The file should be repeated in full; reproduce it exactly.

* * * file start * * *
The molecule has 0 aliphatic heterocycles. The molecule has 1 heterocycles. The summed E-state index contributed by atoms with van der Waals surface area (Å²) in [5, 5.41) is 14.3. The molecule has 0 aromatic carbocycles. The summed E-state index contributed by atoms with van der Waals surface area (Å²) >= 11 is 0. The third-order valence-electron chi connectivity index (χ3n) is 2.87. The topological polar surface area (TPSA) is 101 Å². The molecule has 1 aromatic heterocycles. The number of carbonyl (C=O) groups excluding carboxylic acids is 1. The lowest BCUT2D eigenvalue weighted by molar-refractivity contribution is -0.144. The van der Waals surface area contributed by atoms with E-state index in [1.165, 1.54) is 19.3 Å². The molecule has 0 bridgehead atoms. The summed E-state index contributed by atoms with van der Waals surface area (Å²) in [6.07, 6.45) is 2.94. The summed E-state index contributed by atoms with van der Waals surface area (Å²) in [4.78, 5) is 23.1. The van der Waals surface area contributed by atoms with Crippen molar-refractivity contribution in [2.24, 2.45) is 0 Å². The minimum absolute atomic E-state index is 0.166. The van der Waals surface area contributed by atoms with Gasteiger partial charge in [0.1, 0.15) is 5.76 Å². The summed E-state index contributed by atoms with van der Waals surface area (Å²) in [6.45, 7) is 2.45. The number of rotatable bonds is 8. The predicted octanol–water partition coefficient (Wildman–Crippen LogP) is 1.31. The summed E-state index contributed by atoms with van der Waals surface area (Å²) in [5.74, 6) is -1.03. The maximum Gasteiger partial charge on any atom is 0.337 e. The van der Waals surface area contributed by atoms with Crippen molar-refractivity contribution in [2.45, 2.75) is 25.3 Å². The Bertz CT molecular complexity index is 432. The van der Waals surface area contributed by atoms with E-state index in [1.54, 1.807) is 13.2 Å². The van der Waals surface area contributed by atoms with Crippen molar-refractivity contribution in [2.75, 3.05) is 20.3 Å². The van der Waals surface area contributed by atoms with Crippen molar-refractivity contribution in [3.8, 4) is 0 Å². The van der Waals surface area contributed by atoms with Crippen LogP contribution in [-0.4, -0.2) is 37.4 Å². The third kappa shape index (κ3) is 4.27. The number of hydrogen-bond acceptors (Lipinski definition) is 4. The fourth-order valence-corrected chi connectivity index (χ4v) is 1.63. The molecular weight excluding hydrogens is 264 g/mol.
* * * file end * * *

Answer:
The molecule has 0 aliphatic heterocycles. The molecule has 1 heterocycles. The summed E-state index contributed by atoms with van der Waals surface area (Å²) in [5, 5.41) is 14.3. The molecule has 0 aromatic carbocycles. The summed E-state index contributed by atoms with van der Waals surface area (Å²) >= 11 is 0. The third-order valence-electron chi connectivity index (χ3n) is 2.87. The topological polar surface area (TPSA) is 101 Å². The molecule has 1 aromatic heterocycles. The number of carbonyl (C=O) groups excluding carboxylic acids is 1. The lowest BCUT2D eigenvalue weighted by molar-refractivity contribution is -0.144. The van der Waals surface area contributed by atoms with E-state index in [1.165, 1.54) is 19.3 Å². The molecule has 0 bridgehead atoms. The summed E-state index contributed by atoms with van der Waals surface area (Å²) in [6.07, 6.45) is 2.94. The summed E-state index contributed by atoms with van der Waals surface area (Å²) in [4.78, 5) is 23.1. The van der Waals surface area contributed by atoms with Crippen molar-refractivity contribution in [2.24, 2.45) is 0 Å². The minimum absolute atomic E-state index is 0.166. The van der Waals surface area contributed by atoms with Gasteiger partial charge in [0.1, 0.15) is 5.76 Å². The summed E-state index contributed by atoms with van der Waals surface area (Å²) in [6.45, 7) is 2.45. The number of rotatable bonds is 8. The predicted octanol–water partition coefficient (Wildman–Crippen LogP) is 1.31. The summed E-state index contributed by atoms with van der Waals surface area (Å²) in [5.74, 6) is -1.03. The maximum Gasteiger partial charge on any atom is 0.337 e. The van der Waals surface area contributed by atoms with Crippen molar-refractivity contribution in [2.45, 2.75) is 25.3 Å². The Bertz CT molecular complexity index is 432. The van der Waals surface area contributed by atoms with E-state index in [1.54, 1.807) is 13.2 Å². The van der Waals surface area contributed by atoms with Crippen molar-refractivity contribution in [2.75, 3.05) is 20.3 Å². The van der Waals surface area contributed by atoms with Crippen molar-refractivity contribution in [3.8, 4) is 0 Å². The van der Waals surface area contributed by atoms with Crippen LogP contribution in [-0.4, -0.2) is 37.4 Å². The third kappa shape index (κ3) is 4.27. The number of hydrogen-bond acceptors (Lipinski definition) is 4. The fourth-order valence-corrected chi connectivity index (χ4v) is 1.63. The molecular weight excluding hydrogens is 264 g/mol.